Another approach was put forth by Rep. John Delaney, D-Md. His Partnership to Build America Act would grant a tax holiday on up to $300 billion of the $2 trillion of corporate profits held offshore. In exchange for tax amnesty, corporations would agree to purchase low-interest bonds that would capitalize an infrastructure bank — which these corporations would partly control — that would issue loan guarantees on up to $750 billion in infrastructure spending.
Corporations could claim they were supporting their country’s infrastructure while paying an effective tax rate as low as 10 percent on their repatriated profits. Meanwhile, their high-priced accountants could continue moving even more U.S. profits and jobs offshore.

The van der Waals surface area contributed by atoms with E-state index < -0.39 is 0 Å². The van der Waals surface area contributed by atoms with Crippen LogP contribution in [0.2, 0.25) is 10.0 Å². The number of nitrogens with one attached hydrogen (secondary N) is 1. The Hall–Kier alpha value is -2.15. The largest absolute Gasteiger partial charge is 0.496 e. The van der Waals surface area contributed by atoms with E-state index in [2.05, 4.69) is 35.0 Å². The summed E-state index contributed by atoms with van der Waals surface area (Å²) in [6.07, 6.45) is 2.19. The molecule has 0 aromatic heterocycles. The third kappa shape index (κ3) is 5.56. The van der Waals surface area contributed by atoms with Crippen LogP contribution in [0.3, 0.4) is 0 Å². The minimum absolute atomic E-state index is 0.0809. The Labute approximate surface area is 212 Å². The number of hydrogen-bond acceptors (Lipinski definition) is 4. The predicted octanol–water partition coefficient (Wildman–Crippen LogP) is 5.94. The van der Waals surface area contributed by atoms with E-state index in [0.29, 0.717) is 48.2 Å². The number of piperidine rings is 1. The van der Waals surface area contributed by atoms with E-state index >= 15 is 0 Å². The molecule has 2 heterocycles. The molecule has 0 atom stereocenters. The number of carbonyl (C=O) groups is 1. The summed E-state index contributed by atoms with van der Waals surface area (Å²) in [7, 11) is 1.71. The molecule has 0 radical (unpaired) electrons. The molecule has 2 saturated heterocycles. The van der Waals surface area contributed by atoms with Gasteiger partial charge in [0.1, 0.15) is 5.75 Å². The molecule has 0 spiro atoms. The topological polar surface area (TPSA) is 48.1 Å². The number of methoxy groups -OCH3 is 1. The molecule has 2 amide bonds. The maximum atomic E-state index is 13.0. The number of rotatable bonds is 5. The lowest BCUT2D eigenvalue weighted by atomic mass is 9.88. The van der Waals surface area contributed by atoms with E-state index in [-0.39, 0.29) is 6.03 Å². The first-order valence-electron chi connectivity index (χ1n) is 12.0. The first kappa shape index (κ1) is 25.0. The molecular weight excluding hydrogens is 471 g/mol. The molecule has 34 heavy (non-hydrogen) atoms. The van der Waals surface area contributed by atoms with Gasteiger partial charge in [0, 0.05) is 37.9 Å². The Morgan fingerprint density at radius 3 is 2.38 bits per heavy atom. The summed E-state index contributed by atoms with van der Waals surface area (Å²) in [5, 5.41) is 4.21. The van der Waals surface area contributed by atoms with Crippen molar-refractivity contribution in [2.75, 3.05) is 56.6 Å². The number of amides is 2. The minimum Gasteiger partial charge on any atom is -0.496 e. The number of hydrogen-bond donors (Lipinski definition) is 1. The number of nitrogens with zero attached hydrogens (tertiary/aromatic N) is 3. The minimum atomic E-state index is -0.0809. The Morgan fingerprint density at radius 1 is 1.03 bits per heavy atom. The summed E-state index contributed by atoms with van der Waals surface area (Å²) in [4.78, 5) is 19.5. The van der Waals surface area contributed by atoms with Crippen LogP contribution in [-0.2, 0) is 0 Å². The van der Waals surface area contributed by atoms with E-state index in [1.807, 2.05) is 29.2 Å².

Small business owners know that modernizing America’s infrastructure is essential for our economy. But if we establish the precedent that the only way to pay for our national priorities is by paying ransom to those who already evade their responsibilities, then we will face a grim future. U.S. multinationals will shift more profits, jobs and investments offshore — and shift more of their taxpaying responsibilities onto the rest of us.
The best way to fix our aging infrastructure is by closing the barn door on corporate tax dodging, not making the same mistakes we’ve already made.
Bryan McGannon is the deputy policy director for the American Sustainable Business Council.
Vice President Joe Biden waits to conduct a mock swearing-in ceremony with Sen. Brian Schatz, D-Hawaii, in the Capitol's Old Senate Chamber, December 2, 2014. Schatz was sworn in to serve the remainder of his term since he was appointed to the seat after Sen. Daniel Inouye, D-Hawaii, passed away.